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Peanut Butter Cure

WEB-EXCLUSIVE: Local nonprofit PB+J Foods aims to save lives with the help of some peanut butter.

child-sam-founder-visit
Stan Smith, the co-founder and CEO of PB+J Foods, during a recent humanitarian visit to Malawi, Africa embraces a six-year-old child who is suffering from Severe Acute Malnutrition (SAM). The unusually small size of the child is one of the many devastating effects of SAM.

Peanut butter and jelly slathered in between two slices of bread is the typical go-to lunch on a lazy day. Many of us take this delicious sandwich spread for granted.

So what if peanut butter could be put to even better use?

In 2007, Orange County local Stan Smith began a quest to help save the lives of starving children and their families living in the rural areas of Malawi, Africa. After working for five years with the Malawian locals, he saw the devastation and deadly effects of Severe Acute Malnutrition (SAM) on thousands of villagers.

In March 2012, Smith and four others pooled their money and time together to create PB+J Foods, Inc., a nonprofit in Laguna Niguel designed to cure SAM and to help build a self-sustaining local economy that can provide for its citizens.

SAM contributes to the death of more than 3.6 million children ever year, and PB+J has saved nearly 1,200 lives in Malawi since Smith and his team began their mission.  

Donna Wertz, chief financial officer of PB+J, says that before she and Smith started the company, they met with people at Nkhoma hospital in Malawi who were helping treat malaria patients.

“Even those who made it to the hospital were still dying,” Wertz says. “Malaria is recoverable once you have the proper medication, but these poor children came so malnourished that even with care, their bodies were still shutting down."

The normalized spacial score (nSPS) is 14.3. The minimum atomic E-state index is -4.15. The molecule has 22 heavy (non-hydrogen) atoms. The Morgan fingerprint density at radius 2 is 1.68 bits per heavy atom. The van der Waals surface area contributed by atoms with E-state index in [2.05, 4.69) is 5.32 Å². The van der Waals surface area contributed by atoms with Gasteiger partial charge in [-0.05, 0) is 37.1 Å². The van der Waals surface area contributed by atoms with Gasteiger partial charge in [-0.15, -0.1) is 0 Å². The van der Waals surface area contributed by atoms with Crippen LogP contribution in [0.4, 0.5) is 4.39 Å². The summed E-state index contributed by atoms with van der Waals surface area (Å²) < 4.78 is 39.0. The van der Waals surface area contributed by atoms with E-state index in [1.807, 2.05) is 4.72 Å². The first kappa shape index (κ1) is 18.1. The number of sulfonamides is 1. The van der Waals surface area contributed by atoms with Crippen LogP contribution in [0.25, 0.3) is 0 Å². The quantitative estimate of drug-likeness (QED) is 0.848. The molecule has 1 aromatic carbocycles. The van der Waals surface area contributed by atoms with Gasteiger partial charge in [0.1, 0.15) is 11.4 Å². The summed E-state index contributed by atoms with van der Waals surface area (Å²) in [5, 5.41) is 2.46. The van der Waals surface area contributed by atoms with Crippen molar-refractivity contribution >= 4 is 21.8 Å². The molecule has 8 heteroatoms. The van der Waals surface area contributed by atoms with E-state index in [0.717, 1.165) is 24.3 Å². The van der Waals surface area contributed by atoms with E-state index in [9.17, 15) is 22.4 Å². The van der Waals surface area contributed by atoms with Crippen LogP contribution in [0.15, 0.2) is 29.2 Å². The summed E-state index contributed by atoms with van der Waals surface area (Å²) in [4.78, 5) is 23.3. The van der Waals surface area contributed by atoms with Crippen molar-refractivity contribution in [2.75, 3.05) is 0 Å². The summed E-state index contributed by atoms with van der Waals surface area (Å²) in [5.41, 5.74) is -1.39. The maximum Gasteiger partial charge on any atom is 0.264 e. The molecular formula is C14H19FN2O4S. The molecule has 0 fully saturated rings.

Wertz says she and Smith asked the hospitals over and over again what they could do to fix this problem, and the idea of recovery through fortified peanut butter paste was brought to the table.

“We met immediately after the trip and did research on how help could be provided to the Nkhoma hospital in regards to producing a fortified peanut butter paste,” Wertz says. “With the hospital's permission, we figured out the formula, brought in regular kitchen blenders and got to work.”

Wertz says all the money donated goes directly to help eradicate SAM.

“The people who truly need this can’t afford to buy it,” Wertz says. “Knowing that all the money we raise goes directly to the cause makes it all worth it. If they can get the paste for free, our job is done.”

Haley Hunsaker, director of operations, says their goal is to ensure that each PB+J manufacturing plant will be self-sustaining and to create opportunity for economic growth in the project area.

“We don’t want anybody to be dependent on us here,” Hunsaker says. “They need to be fully sustainable there.”

Hunsaker started the Malawi manufacturing plant from scratch and hired and trained the people who are overseeing its expansion.

“We want the plants to be run and operated solely by the hospitals in a project area, so that it will help create economic growth in the community,” Wertz says. “We are trying to raise $80,000 more to fund our 2014 operation in Malawi, which will feed and save the lives of 11,000 children next year."

PB+J also provides a nutritional educational program through outreach clinics in villages that provide participants with basic knowledge and skills in the area of food safety and storage, nutrition and family planning.

“When you are amongst the people in Malawi and see what’s going on, it can be incredibly overwhelming and you may feel like there’s nothing you can do,” Wertz says. “But then you can stand back and realize, all I need to do is make some peanut butter.”

How Can You Help?
Visit the website to donate in order to help the
development of current and new programs of PB+J.

:: pbjfoods.org/donate

 


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